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Friday, May 02, 2014

CNC mill conversion - part 15

Adjustable mill’s head attachment

I was never comfortable with the way the Z axis ball-screw attached to the head of the mill. The main reason for this was my inability to mark the exact location of the bolt holes with the accuracy they deserved.

I wanted to be able to compensate for the slight positioning errors I was sure to make while determining where to drill in the cramped quarters of the mill’s head.

To this effect the plans I purchased were of no help, since they merely showed a plate with holes in all the right places, and left you to find out where those would be on the mill.

Original plans provide no adjustability

I spent quite some time mulling this over, then decided to do it my own way. My design would allow for X and Y adjustability of the ball-screw plate attachment points, or so I hoped.

Bottom plate adjusts in Y direction, and connects to the mill's head.

Top plate adjusts in X direction, and connects to the ball-screw.

In between fiberglass curing cycles, I started work on my new plates design.

Milling the slots (with 2D CNC of course)

Top and bottom plates finished

Checking fit on bottom plate slots 

Bottom bolts are covered up by the top plate (not so good).

Testing the adjustable design in X

I also took my most precise estimates of where I should drill the bolt holes, in order to increase the adjustability potential.

Best estimate for the 3 bolt holes

Disassembling the head of the mill is not something you want to do very often,  especially now with all that CNC jazz on top of it, but I had already been putting this task off for as long as I could have, and now it was finally time.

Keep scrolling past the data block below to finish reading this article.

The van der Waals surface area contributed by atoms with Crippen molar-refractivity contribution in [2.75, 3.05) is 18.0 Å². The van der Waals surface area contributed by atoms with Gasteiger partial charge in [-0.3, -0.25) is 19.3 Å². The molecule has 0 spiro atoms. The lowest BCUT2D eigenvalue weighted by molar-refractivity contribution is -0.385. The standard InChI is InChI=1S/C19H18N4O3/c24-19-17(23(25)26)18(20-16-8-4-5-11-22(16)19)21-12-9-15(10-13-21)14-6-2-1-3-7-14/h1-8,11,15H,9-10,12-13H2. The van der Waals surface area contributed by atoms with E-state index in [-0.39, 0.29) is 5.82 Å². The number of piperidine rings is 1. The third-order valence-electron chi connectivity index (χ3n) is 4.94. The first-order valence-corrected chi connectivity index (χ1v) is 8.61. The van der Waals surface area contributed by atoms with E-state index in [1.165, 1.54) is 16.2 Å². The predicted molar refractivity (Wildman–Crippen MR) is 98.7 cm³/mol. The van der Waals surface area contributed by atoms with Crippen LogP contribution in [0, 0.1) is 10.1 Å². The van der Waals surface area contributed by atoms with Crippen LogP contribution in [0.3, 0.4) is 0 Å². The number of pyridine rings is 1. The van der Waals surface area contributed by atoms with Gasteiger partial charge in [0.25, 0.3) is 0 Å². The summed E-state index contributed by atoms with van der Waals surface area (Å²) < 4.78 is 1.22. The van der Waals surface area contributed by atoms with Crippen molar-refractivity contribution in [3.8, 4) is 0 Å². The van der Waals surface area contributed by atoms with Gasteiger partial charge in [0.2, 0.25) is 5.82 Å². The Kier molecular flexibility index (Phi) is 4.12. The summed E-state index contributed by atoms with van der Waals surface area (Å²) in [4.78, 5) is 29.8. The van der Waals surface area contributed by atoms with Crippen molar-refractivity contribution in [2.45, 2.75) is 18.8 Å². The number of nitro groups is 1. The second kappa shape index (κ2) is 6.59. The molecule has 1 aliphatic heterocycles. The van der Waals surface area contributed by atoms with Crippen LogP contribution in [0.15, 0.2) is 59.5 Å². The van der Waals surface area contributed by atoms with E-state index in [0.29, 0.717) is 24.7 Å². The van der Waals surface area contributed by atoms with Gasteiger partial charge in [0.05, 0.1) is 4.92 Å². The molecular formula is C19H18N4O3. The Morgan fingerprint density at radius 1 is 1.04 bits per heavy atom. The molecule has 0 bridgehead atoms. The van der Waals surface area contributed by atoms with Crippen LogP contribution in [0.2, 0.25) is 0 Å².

The head could just barely fit in my 6" (15 cm) vise on the drill press, and I set everything up very carefully.

Aligning everything up

I was just about ready to drill, when I finally realized there was a big problem. 

You see, the mill’s head is made of 2 pieces bolted together with 4 big bolts, and they were going to be in the way of the ones I was planning on installing. 

The big bolts are hidden when the head is installed, and I forgot these suckers were even there, but they didn’t, and couldn’t pass an opportunity to bite me in the ass as soon as I turned around.

Can you see the problem?

Crap! Back to the drawing board.

After more head scratching, I decided to swap bolt locations between the bottom plate and the top plate. This new setup would clear the “danger below the surface”, and would allow me to make the top plate even smaller, with the added benefit of uncovering the head of the lower bolts, making them adjustable without having to remove the top plate.


New and improved bottom plate

Smaller top plate (looks like a square Napster)

Smaller top plate does't cover the bottom bolts anymore

Z axis lower assembly

Machining resumed on two new aluminum pieces. 

Using CNC you can cut any size hole with any size mill (as long as it fits in the hole), check it out...

Cutting the hole on top of the top plate

I guess I also won't be using my counterboring set very much anymore...

Counterboring the hole on the bottom of the top plate

Cutting the same slot on both plates

With the head of the mill back in place, I was able to find some new bolt hole locations. Oddly a small shim was needed. I might end up trimming the bottom plate later on, and getting rid of the shim.

Assembly in position, looking for new bolt hole locations.

Note the small shim?

The holes were at last drilled and tapped, and the whole thing put back together for final testing.

Tapping new holes on the drill press

Bottom plate in the fully aft Y position

Bottom plate in the fully forward Y position

Assembly bolted to the mill's head at last

Testing the newly bolted together Z axis

"Air cutting" a 2" wide slot, down to .100" depth, in 4 passes.

That’s it folks, the CNC mill is done! It has taken excactly 1 year from start to finish.

There are a few small things left to do, like spindle control, limit switches, etc., but I’m calling those... improvements.

The CNC mill is here right now, it can do some real work, and I might just have a couple of things in mind to get me started making chips.

Stay tuned, the CNC cutting will begin soon!

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